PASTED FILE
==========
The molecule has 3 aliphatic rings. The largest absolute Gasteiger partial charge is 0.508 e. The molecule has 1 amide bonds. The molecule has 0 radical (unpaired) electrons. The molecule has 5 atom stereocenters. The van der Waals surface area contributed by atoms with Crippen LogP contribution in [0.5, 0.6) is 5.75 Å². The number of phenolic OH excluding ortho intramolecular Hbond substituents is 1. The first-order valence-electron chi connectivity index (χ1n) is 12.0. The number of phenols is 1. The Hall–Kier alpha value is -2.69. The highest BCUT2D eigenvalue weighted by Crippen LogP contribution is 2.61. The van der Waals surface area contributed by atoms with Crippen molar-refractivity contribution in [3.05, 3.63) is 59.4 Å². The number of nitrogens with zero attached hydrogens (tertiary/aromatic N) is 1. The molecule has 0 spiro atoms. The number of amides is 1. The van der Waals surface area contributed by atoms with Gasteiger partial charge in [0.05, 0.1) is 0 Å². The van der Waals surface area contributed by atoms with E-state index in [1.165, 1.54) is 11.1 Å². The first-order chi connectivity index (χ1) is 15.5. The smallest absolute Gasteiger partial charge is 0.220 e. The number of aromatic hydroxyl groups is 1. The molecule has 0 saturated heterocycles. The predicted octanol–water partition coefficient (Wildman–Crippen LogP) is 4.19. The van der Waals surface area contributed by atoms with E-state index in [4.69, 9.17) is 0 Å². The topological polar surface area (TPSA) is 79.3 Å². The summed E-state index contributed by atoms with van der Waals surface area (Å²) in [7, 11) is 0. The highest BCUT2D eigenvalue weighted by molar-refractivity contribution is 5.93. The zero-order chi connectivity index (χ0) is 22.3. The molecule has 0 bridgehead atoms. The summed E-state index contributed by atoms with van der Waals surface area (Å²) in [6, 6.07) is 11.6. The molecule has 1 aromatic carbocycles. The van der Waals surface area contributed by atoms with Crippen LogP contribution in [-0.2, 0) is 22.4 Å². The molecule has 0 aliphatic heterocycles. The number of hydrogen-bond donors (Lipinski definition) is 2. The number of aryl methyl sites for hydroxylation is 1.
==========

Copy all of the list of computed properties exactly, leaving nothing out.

The molecule has 3 aliphatic rings. The largest absolute Gasteiger partial charge is 0.508 e. The molecule has 1 amide bonds. The molecule has 0 radical (unpaired) electrons. The molecule has 5 atom stereocenters. The van der Waals surface area contributed by atoms with Crippen LogP contribution in [0.5, 0.6) is 5.75 Å². The number of phenolic OH excluding ortho intramolecular Hbond substituents is 1. The first-order valence-electron chi connectivity index (χ1n) is 12.0. The number of phenols is 1. The Hall–Kier alpha value is -2.69. The highest BCUT2D eigenvalue weighted by Crippen LogP contribution is 2.61. The van der Waals surface area contributed by atoms with Crippen molar-refractivity contribution in [3.05, 3.63) is 59.4 Å². The number of nitrogens with zero attached hydrogens (tertiary/aromatic N) is 1. The molecule has 0 spiro atoms. The number of amides is 1. The van der Waals surface area contributed by atoms with Gasteiger partial charge in [0.05, 0.1) is 0 Å². The van der Waals surface area contributed by atoms with E-state index in [1.165, 1.54) is 11.1 Å². The first-order chi connectivity index (χ1) is 15.5. The smallest absolute Gasteiger partial charge is 0.220 e. The number of aromatic hydroxyl groups is 1. The molecule has 0 saturated heterocycles. The predicted octanol–water partition coefficient (Wildman–Crippen LogP) is 4.19. The van der Waals surface area contributed by atoms with E-state index in [4.69, 9.17) is 0 Å². The topological polar surface area (TPSA) is 79.3 Å². The summed E-state index contributed by atoms with van der Waals surface area (Å²) in [7, 11) is 0. The highest BCUT2D eigenvalue weighted by molar-refractivity contribution is 5.93. The zero-order chi connectivity index (χ0) is 22.3. The molecule has 0 bridgehead atoms. The summed E-state index contributed by atoms with van der Waals surface area (Å²) in [6, 6.07) is 11.6. The molecule has 1 aromatic carbocycles. The van der Waals surface area contributed by atoms with Crippen LogP contribution in [-0.2, 0) is 22.4 Å². The molecule has 0 aliphatic heterocycles. The number of hydrogen-bond donors (Lipinski definition) is 2. The number of aryl methyl sites for hydroxylation is 1.